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Frederic G. Kenyon

From Wikipedia, the free encyclopedia


Frederic G. Kenyon

Frederic George Kenyon.jpg
Born
Frederic George Kenyon

(1863-01-15)15 January 1863
London, England
Died23 August 1952(1952-08-23) (aged 89)
Godstone, Surrey, England
Academic background
Academic work
Main interestsPalaeography, Biblical criticism and Classics

Sir Frederic George Kenyon GBE KCB TD FBA FSA (15 January 1863 – 23 August 1952) was a British palaeographer and biblical and classical scholar. He held a series of posts at the British Museum from 1889 to 1931. He was also the president of the British Academy from 1917 to 1921. From 1918 to 1952 he was Gentleman Usher of the Purple Rod.

Early life

Kenyon was born in London, the son of John Robert Kenyon, the Vinerian Professor of English Law at Oxford, and was thus great-grandson of Lloyd Kenyon, 1st Baron Kenyon.[citation needed] He was educated at Winchester College.[1] He graduated BA from Magdalen College, Oxford, where he was later a fellow.

Career

Kenyon joined the British Museum in 1889 and rose to be its Director and Principal Librarian by 1909. He was knighted for his services in 1912 and remained at his post until 1931.

In 1891, Kenyon edited the editio princeps of Aristotle's Constitution of Athens. In 1920, he was appointed president of the British School of Archaeology in Jerusalem. He spent most of his retirement researching and publishing ancient papyri. He died on 23 August 1952.

Kenyon was a noted scholar of ancient languages, and made a lifelong study of the Bible, especially the New Testament as an historical text. His book Our Bible and the Ancient Manuscripts (1895) shows one way that Egyptian papyri and other evidence from archaeology can corroborate the narrative of historical events in the Gospels. He was convinced of the historical reality of the events described in the New Testament: “the last foundation for any doubt that the Scriptures have come down to us substantially as they were written has now been removed.”[2]

Personal life

Kenyon's eldest daughter was the British archaeologist Dame Kathleen Kenyon.

From 1899 to 1901 Frederic was Commanding Officer of the Roxeth & Harrow Company of the London Diocesan Church Lads' Brigade.

Works

  • 1891: Ἀριστοτέλους Ἀθηναίων Πολιτεία. Aristotle on the Constitution of Athens; edited by F. G. Kenyon. London: Printed by order of the Trustees of the British Museum
  • 1891: Classical Texts from Papyri in the British Museum: Including the Newly Discovered Poems of Herodas, with Autotype Facsimiles of MSS; edited by F. G. Kenyon. London: British Museum.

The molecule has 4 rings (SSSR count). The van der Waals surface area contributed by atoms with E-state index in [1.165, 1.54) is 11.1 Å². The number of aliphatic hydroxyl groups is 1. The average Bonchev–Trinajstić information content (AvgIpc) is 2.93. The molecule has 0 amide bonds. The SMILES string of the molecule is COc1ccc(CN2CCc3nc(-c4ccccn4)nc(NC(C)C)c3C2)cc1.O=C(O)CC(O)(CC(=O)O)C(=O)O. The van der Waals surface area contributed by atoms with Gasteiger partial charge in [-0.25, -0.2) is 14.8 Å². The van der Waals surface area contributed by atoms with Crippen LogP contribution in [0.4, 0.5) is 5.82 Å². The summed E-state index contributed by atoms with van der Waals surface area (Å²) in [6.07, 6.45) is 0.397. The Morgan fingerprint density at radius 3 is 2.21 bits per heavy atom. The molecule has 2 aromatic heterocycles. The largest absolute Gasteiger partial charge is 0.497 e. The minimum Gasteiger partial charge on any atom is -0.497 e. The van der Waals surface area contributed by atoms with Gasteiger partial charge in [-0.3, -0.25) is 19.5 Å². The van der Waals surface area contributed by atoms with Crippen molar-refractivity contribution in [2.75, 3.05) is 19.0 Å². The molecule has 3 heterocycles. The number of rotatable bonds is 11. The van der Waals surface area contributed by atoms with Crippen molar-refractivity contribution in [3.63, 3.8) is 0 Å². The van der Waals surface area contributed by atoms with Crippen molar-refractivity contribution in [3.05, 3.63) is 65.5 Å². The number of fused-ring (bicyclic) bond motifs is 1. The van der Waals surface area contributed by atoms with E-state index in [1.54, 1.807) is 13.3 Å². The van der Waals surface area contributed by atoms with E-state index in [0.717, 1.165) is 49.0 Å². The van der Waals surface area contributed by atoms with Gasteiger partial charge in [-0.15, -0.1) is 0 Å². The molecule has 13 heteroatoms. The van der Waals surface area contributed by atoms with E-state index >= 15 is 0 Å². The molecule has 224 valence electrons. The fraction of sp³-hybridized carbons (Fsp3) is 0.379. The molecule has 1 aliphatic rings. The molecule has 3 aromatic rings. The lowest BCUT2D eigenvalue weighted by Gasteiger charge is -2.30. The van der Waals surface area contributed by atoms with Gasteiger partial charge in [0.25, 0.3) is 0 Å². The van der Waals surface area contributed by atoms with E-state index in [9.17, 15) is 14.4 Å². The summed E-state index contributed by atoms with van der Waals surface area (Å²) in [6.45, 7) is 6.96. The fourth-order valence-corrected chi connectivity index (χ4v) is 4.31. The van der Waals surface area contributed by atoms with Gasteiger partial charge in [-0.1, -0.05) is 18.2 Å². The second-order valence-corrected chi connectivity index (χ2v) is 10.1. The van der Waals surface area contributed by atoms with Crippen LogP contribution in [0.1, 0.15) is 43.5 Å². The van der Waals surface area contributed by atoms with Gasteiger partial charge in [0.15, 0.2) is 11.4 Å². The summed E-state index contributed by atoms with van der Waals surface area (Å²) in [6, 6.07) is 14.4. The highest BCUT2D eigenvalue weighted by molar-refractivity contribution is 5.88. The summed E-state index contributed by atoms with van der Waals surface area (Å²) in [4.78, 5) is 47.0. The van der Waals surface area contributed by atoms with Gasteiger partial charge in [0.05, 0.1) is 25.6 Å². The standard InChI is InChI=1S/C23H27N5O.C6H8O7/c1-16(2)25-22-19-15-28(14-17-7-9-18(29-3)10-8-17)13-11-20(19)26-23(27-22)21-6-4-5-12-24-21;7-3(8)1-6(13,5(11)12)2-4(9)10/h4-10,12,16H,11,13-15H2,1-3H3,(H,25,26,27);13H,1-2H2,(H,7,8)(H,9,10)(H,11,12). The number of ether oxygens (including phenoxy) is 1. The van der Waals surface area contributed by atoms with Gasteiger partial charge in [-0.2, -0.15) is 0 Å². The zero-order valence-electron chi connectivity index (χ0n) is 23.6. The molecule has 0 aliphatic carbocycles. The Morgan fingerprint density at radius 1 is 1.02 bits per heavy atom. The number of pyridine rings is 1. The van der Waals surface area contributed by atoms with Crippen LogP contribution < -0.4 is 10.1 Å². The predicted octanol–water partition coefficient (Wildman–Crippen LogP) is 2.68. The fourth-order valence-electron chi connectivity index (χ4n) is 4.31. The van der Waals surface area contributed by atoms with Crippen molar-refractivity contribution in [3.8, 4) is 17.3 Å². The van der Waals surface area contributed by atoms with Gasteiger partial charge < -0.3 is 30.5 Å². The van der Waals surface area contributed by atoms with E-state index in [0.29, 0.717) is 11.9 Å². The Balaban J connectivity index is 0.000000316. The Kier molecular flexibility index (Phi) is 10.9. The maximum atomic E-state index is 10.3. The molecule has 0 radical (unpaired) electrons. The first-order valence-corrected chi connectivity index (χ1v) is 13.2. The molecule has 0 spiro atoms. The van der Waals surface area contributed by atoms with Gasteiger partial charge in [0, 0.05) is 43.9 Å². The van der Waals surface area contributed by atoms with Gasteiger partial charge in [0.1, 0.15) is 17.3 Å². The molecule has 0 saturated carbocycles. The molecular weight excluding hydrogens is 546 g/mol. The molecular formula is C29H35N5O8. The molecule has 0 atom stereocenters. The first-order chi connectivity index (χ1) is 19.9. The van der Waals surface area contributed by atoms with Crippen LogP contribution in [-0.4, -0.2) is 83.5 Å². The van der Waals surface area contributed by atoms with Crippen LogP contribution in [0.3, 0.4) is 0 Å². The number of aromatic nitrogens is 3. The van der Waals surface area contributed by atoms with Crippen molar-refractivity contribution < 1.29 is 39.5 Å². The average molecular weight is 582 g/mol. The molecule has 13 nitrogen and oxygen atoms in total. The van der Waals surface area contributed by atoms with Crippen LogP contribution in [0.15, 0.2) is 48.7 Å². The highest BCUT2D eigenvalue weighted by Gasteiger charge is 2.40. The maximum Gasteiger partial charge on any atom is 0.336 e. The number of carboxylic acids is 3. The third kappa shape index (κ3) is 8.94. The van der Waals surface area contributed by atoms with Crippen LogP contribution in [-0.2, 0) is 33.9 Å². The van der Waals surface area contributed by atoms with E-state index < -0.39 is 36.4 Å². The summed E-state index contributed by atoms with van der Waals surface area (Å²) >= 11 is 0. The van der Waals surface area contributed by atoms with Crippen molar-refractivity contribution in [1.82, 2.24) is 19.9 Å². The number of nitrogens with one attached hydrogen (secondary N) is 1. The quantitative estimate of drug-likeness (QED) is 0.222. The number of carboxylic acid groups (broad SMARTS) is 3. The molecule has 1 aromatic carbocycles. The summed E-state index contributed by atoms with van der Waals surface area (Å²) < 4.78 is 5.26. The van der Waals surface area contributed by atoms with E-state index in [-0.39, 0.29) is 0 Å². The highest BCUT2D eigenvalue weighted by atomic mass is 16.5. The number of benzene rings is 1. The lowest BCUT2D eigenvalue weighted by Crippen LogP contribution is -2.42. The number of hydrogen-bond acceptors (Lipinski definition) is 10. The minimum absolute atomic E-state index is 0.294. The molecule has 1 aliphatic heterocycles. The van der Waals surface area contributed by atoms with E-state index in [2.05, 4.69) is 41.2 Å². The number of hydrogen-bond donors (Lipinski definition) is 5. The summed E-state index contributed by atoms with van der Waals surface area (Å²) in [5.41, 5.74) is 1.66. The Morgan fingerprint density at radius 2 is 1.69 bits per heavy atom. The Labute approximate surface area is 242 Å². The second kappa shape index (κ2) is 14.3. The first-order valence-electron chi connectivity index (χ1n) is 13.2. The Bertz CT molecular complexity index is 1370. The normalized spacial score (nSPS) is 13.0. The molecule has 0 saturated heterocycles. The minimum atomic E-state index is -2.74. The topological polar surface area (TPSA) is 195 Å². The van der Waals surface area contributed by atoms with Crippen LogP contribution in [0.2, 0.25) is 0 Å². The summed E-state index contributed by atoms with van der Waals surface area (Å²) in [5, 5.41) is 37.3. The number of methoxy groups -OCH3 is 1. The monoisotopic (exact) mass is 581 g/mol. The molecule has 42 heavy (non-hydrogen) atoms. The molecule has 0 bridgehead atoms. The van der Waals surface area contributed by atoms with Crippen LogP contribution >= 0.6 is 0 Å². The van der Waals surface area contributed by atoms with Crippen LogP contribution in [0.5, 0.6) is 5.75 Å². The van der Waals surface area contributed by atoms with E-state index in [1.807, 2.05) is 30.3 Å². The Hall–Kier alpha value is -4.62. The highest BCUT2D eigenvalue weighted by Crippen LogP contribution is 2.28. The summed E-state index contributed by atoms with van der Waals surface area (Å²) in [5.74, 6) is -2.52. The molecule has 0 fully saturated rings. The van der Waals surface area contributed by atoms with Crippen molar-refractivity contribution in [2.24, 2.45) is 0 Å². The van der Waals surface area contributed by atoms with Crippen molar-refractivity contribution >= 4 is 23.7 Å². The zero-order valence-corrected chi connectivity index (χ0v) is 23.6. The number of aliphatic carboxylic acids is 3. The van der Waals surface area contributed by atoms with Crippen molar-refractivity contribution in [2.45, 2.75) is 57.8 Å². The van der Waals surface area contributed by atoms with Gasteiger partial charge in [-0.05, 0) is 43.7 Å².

• 1895: Our Bible and the Ancient Manuscripts, Eyre and Spottiswoode, London, 1896
  • 1897: The Letters of Elizabeth Barrett Browning; edited with biographical additions by Frederic G. Kenyon. 2 vol. London: John Murray. Gutenberg fulltext
  • 1899: The Palaeography of Greek papyri: With Twenty Facsimiles and a Table of Alphabets
  • 1900: Facsimiles of Biblical Manuscripts in the British Museum Printed by Order of the Trustees. London.
  • 1901: Handbook to the textual criticism of the New Testament (1st ed.)
  • 1912: Handbook to the textual criticism of the New Testament (2nd ed.)
  • 1914: Aristotle, The Athenian Constitution; translated by Frederic G. Kenyon. London: G. Bell Gutenberg fulltext Wikisource fulltext
  • 1915: Codex Alexandrinus in Reduced Photographic Facsimile. London: British Museum.
  • 1932: Books and Readers in Ancient Greece and Rome Oxford: Clarendon Press. (2nd ed. 1951)
  • 1933: Recent Developments in the Textual Criticism of the Greek Bible (Schweich Lectures for 1932) London: Oxford University Press
  • 1933–41: The Chester Beatty Biblical Papyri: Descriptions and Texts of Twelve Manuscripts on Papyrus of the Greek Bible. London: Emery Walker. (See Chester Beatty Papyri)
  • 1936: The Story of the Bible: A Popular Account of How It Came to Us London: J. Murray
  • 1940: The Bible and Archaeology. London: G. Harrap / New York: Harper & Row
  • 1948: The Bible and Modern Scholarship (Ethel M. Wood Lecture) London: J. Murray.

References

  1. ^ Sabben-Clare, James. Winchester College. Cave, 1981. p. 187
  2. ^ Kenyon, Frederic (1940) The Bible & Archaeology. New York: Harper & Row

External links

This page was last edited on 11 December 2020, at 12:47
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